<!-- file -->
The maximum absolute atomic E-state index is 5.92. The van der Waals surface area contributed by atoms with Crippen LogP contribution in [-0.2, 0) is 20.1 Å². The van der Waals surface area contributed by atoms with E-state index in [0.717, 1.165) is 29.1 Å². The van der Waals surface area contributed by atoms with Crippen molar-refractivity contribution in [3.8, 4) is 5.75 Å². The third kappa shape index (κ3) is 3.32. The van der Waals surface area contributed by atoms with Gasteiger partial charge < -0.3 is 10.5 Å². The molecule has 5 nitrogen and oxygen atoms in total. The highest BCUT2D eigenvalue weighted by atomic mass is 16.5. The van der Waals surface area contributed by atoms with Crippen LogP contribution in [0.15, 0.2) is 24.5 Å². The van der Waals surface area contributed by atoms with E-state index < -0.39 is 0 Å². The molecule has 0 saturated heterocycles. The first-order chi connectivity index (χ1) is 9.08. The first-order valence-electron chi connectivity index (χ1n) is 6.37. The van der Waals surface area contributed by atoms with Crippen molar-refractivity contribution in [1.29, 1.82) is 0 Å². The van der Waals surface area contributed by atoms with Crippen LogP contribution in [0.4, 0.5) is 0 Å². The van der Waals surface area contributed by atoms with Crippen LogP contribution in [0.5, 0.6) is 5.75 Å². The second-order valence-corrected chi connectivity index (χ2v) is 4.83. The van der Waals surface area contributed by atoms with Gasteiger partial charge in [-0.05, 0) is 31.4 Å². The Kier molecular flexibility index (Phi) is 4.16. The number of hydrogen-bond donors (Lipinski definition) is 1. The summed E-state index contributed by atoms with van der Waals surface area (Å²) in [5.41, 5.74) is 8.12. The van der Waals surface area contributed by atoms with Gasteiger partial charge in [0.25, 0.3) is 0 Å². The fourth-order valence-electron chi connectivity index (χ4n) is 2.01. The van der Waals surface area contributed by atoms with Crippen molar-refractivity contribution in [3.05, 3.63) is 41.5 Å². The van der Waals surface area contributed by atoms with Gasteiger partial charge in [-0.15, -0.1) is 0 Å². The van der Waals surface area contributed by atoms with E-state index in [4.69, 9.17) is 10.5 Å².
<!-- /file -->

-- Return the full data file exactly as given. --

The maximum absolute atomic E-state index is 5.92. The van der Waals surface area contributed by atoms with Crippen LogP contribution in [-0.2, 0) is 20.1 Å². The van der Waals surface area contributed by atoms with E-state index in [0.717, 1.165) is 29.1 Å². The van der Waals surface area contributed by atoms with Crippen molar-refractivity contribution in [3.8, 4) is 5.75 Å². The third kappa shape index (κ3) is 3.32. The van der Waals surface area contributed by atoms with Gasteiger partial charge < -0.3 is 10.5 Å². The molecule has 5 nitrogen and oxygen atoms in total. The highest BCUT2D eigenvalue weighted by atomic mass is 16.5. The van der Waals surface area contributed by atoms with Crippen LogP contribution in [0.15, 0.2) is 24.5 Å². The van der Waals surface area contributed by atoms with E-state index < -0.39 is 0 Å². The molecule has 0 saturated heterocycles. The first-order chi connectivity index (χ1) is 9.08. The first-order valence-electron chi connectivity index (χ1n) is 6.37. The van der Waals surface area contributed by atoms with Crippen molar-refractivity contribution in [1.29, 1.82) is 0 Å². The van der Waals surface area contributed by atoms with Crippen LogP contribution in [0.4, 0.5) is 0 Å². The van der Waals surface area contributed by atoms with Crippen LogP contribution in [0.5, 0.6) is 5.75 Å². The second-order valence-corrected chi connectivity index (χ2v) is 4.83. The van der Waals surface area contributed by atoms with Gasteiger partial charge in [-0.05, 0) is 31.4 Å². The Kier molecular flexibility index (Phi) is 4.16. The number of hydrogen-bond donors (Lipinski definition) is 1. The summed E-state index contributed by atoms with van der Waals surface area (Å²) in [5.41, 5.74) is 8.12. The van der Waals surface area contributed by atoms with Gasteiger partial charge in [0.25, 0.3) is 0 Å². The fourth-order valence-electron chi connectivity index (χ4n) is 2.01. The van der Waals surface area contributed by atoms with Crippen molar-refractivity contribution in [3.05, 3.63) is 41.5 Å². The van der Waals surface area contributed by atoms with Gasteiger partial charge in [-0.15, -0.1) is 0 Å². The van der Waals surface area contributed by atoms with E-state index in [4.69, 9.17) is 10.5 Å².